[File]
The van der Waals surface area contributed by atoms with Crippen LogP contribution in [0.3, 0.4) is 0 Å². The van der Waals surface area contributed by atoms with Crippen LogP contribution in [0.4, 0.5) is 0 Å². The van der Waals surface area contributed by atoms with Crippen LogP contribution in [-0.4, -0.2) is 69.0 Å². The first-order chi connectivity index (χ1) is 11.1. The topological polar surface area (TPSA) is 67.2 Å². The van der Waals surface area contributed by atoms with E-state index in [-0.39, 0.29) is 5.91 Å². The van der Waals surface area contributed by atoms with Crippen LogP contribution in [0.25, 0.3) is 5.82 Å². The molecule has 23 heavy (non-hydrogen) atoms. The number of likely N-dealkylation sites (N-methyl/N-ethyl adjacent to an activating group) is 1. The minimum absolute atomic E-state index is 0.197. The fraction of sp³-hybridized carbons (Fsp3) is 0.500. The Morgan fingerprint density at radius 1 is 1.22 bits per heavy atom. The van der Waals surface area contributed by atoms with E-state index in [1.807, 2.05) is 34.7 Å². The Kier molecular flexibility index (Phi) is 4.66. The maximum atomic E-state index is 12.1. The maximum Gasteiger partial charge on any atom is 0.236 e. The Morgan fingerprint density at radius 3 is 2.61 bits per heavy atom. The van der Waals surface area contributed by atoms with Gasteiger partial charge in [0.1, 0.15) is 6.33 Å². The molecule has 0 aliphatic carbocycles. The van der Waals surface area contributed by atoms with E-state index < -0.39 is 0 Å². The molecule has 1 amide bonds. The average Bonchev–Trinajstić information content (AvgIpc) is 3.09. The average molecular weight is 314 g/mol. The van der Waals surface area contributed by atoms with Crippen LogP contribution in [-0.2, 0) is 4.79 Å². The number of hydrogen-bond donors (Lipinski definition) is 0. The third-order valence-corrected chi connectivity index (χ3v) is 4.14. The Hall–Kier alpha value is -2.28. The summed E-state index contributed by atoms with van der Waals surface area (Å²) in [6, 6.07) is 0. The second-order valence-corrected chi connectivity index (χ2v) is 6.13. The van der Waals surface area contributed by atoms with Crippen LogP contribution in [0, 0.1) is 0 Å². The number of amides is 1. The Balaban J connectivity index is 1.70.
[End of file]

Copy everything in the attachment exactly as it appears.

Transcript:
The van der Waals surface area contributed by atoms with Crippen LogP contribution in [0.3, 0.4) is 0 Å². The van der Waals surface area contributed by atoms with Crippen LogP contribution in [0.4, 0.5) is 0 Å². The van der Waals surface area contributed by atoms with Crippen LogP contribution in [-0.4, -0.2) is 69.0 Å². The first-order chi connectivity index (χ1) is 11.1. The topological polar surface area (TPSA) is 67.2 Å². The van der Waals surface area contributed by atoms with E-state index in [-0.39, 0.29) is 5.91 Å². The van der Waals surface area contributed by atoms with Crippen LogP contribution in [0.25, 0.3) is 5.82 Å². The molecule has 23 heavy (non-hydrogen) atoms. The number of likely N-dealkylation sites (N-methyl/N-ethyl adjacent to an activating group) is 1. The minimum absolute atomic E-state index is 0.197. The fraction of sp³-hybridized carbons (Fsp3) is 0.500. The Morgan fingerprint density at radius 1 is 1.22 bits per heavy atom. The van der Waals surface area contributed by atoms with E-state index in [1.807, 2.05) is 34.7 Å². The Kier molecular flexibility index (Phi) is 4.66. The maximum atomic E-state index is 12.1. The maximum Gasteiger partial charge on any atom is 0.236 e. The Morgan fingerprint density at radius 3 is 2.61 bits per heavy atom. The van der Waals surface area contributed by atoms with Gasteiger partial charge in [0.1, 0.15) is 6.33 Å². The molecule has 0 aliphatic carbocycles. The van der Waals surface area contributed by atoms with E-state index < -0.39 is 0 Å². The molecule has 1 amide bonds. The average Bonchev–Trinajstić information content (AvgIpc) is 3.09. The average molecular weight is 314 g/mol. The van der Waals surface area contributed by atoms with Crippen LogP contribution in [-0.2, 0) is 4.79 Å². The number of hydrogen-bond donors (Lipinski definition) is 0. The third-order valence-corrected chi connectivity index (χ3v) is 4.14. The Hall–Kier alpha value is -2.28. The summed E-state index contributed by atoms with van der Waals surface area (Å²) in [6, 6.07) is 0. The second-order valence-corrected chi connectivity index (χ2v) is 6.13. The van der Waals surface area contributed by atoms with Crippen LogP contribution in [0, 0.1) is 0 Å². The number of amides is 1. The Balaban J connectivity index is 1.70.